The funds' administrative costs have held steady at about 3 percent annually. Independent yearly audits have found that they are well-administered.
The funds regularly put the benefits out to competitive bidding. They also pursue targeted wellness and cost-containment programs aimed at reining in expenses and achieving better health outcomes. And they purchase prescription-drug and health benefits coverage from one of the country's largest health-care coalitions, resulting in deeply discounted benefits.
The current system is actually the result of a change that the city initiated. It replaced a system in which the city paid for a certain level of benefits regardless of the cost. Since 1992, the unions and the city have instead negotiated a given level of city support for benefits, in what is known as a "defined contribution" plan.
The city provides a fixed amount of money for benefits for each member of the four unions. If the cost of benefits goes up during the period of the contract, the funds still must live within their means and adjust the level of benefits if necessary.
The benefits provided to Philadelphia's employees are not out of line with other local and county entities. In addition, Philadelphia offers only short-term postretirement coverage to its civil servants. Many other municipalities offer lifetime health benefits to their employees.
It is important to remember that benefits make up just a part of the compensation the city negotiates with its union employees. Offsetting rising health-care costs are the millions the city saved by not giving raises to non-uniformed employees last year.
And it should be noted that national averages are not a helpful yardstick for measuring either government or private-sector employee benefits in Philadelphia. The market for health coverage in the Delaware Valley is not competitive given the dominance of a single health insurer, Independence Blue Cross. Cost trends in the area are always inconsistent with - and higher than - those of any other region of the country.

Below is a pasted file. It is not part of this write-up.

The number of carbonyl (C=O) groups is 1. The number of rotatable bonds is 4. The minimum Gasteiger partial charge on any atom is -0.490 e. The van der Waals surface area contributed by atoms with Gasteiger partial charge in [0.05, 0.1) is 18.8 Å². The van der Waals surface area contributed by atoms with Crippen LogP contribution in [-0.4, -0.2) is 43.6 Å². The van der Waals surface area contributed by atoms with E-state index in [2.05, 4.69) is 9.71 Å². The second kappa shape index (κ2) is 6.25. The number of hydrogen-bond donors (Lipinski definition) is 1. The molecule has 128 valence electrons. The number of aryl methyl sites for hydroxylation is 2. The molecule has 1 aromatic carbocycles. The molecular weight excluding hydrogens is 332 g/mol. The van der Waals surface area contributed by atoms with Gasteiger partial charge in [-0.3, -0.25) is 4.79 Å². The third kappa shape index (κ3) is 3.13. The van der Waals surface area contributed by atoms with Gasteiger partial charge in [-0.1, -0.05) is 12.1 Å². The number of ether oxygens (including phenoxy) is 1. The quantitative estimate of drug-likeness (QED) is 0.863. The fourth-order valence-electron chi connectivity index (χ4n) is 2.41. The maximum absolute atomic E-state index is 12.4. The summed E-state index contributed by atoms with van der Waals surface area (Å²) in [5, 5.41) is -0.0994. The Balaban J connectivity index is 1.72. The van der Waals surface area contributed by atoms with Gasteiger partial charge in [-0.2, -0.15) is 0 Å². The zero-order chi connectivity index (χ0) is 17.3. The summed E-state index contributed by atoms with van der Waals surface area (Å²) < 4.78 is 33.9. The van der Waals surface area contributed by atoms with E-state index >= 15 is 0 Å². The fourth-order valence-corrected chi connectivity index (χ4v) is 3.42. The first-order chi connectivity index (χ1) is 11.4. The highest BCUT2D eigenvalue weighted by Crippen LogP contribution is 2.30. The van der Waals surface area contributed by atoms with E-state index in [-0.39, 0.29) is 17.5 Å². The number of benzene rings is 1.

What the city contributes to the funds is directly related to what the funds pay for benefits. There is no waste, and the union funds account for every penny - something the city does not do in the case of its nonunion employees.
In fact, this year, one of the unions faced a choice of either cutting benefits or increasing contributions from members to cover rising health-care costs. Some of its members now have health-insurance premium payments deducted from each paycheck.
Meanwhile, the city is bearing the entire additional cost of providing the prior level of health coverage to its nonunion employees this year. The additional cost to taxpayers is more than $6 million.
Misconceptions about the pension plan for city retirees are also widespread. Let's separate fact from fiction there, too.
A recently released Pew study concluded that Philadelphia city workers' pension benefits are not out of line with those of other public employees. The study found the city's pension fund to be in dire condition due to the city's systematic underfunding of it, not because the pension benefits are too high.
The city's pension plan provides only modest benefits, and it lacks important safeguards such as cost-of-living adjustments.
The truth is that the funds' steady and prudent administration of reasonable benefits for the city's unionized workforce serves the employees and the citizens of Philadelphia well.
Cathy Scott is president of District Council 47 of the American Federation of State, County and Municipal Employees (AFSCME). Bill Gault is president of Local 22 of the International Association of Firefighters.